Should you take medicine with food, or without food and on an empty stomach? How do you know when your stomach is ’empty’? And how much food means ‘with food’?
For those who take regular medicines or simply have had an infection and been prescribed antibiotics, at some point you will have come across a medicine that stated either ‘take with food’ or ‘take on an empty stomach’.
This can seem a bit confusing – why do some medicines require food and others not? Do these instructions really matter, and do they influence how your medicines work?
What does: take medicine ‘with food’ or on an ’empty stomach’ mean?
When instructed to take a medicine with food this does not mean a full meal. A small sandwich, a few crackers with cheese, or peanut butter on toast can do the trick – generally speaking a smaller amount of food is enough. The intended outcome of taking medicine with food is to reduce the side effects associated with the medicine such as an upset stomach, nausea, or vomiting.
An empty stomach refers to having eaten food one hour earlier – or two hours after eating food. Having food in your stomach can impact the way the medicine is absorbed, thereby reducing how effective the medicine is in treating your condition.
There are a number of different reasons for medicines being prescribed with, or without food.
There is also a very large list of medicines that are not impacted at all by whether you have a full or empty stomach at the time of taking it.
Why should I take medicine with food?
There are common reasons why specific medicines should be taken with food.
1. To reduce side effects like feeling sick or even vomiting. Taking a medicine like allopurinol or metronidazole for example, after a meal, can help reduce these.
2. To reduce the side effect of a stomach or tummy upset like indigestion, stomach inflammation or even stomach ulcers. If you take a medicine like aspirin, NSAIDs (diclofenac and ibuprofen) or steroid medications (corticosteroids) such as prednisolone and dexamethasone for example, with food, means it reduces the effect of your stomach becoming irritated.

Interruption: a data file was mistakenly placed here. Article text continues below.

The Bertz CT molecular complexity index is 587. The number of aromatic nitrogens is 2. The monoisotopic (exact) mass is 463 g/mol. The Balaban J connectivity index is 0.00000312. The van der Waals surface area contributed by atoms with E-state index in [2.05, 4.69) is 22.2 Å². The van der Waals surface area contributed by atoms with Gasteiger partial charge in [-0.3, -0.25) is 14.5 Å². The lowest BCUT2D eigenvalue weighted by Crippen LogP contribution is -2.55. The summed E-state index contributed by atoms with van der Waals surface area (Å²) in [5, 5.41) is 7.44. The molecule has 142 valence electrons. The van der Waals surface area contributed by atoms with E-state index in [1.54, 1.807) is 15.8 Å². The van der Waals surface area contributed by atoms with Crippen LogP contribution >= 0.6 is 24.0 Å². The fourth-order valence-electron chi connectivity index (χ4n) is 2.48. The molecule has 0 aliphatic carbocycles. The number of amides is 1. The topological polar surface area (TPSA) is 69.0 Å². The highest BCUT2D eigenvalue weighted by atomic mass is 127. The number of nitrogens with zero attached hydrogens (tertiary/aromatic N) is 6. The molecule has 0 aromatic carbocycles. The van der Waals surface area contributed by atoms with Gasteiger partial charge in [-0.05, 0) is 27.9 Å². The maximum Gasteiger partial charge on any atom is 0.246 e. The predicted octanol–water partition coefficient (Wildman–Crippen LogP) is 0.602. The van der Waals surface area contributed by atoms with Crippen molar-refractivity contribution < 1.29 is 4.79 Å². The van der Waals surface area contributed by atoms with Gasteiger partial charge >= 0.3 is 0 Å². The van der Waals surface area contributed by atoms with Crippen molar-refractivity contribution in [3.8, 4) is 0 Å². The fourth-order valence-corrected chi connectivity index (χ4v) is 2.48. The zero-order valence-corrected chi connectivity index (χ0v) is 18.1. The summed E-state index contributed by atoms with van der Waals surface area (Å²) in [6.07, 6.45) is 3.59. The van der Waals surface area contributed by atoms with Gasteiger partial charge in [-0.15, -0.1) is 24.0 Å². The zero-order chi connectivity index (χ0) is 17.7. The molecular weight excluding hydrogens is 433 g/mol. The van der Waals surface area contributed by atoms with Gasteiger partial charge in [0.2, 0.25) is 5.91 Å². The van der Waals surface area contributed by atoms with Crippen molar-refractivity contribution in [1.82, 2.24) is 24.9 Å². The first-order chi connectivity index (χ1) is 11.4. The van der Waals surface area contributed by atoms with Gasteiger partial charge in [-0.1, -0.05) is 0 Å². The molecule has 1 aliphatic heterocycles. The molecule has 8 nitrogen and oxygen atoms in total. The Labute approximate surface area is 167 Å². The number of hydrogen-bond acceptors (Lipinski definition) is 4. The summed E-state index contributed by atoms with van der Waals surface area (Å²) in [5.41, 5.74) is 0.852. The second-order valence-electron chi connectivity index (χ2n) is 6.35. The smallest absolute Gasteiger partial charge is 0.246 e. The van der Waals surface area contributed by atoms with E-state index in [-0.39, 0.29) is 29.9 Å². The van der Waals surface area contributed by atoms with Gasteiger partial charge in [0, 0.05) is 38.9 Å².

3. When you are treating heartburn, reflux or indigestion. Medicines called antacids help prevent these conditions, which occur when acid is produced as food enters your stomach, so that is why you need to take them during, or straight after eating.
4. Some medicines simply need food in your stomach for your body to absorb them properly.
5. To help your body process a meal, some medicines for diabetes for example, should be taken with food so they can correctly affect your blood glucose levels.
Why should I NOT take medicine with food – so on a empty stomach?
For some specific medicines like thyroxine (also called levothyroxine or Eltroxin), Fosamax (also called alendronate) and flucloxacillin , if you take them with food, they simply don’t work as well. This is because food may prevent your body from absorbing the medicine and affect they way the medicine works. Note there are other medicines that fall into this group, which are best taken on an empty stomach, so check with your pharmacist.
If you are ever concerned or have any queries in respect to how you should take your medicine, reach out to one of our trusted ZOOM Pharmacists for more information.
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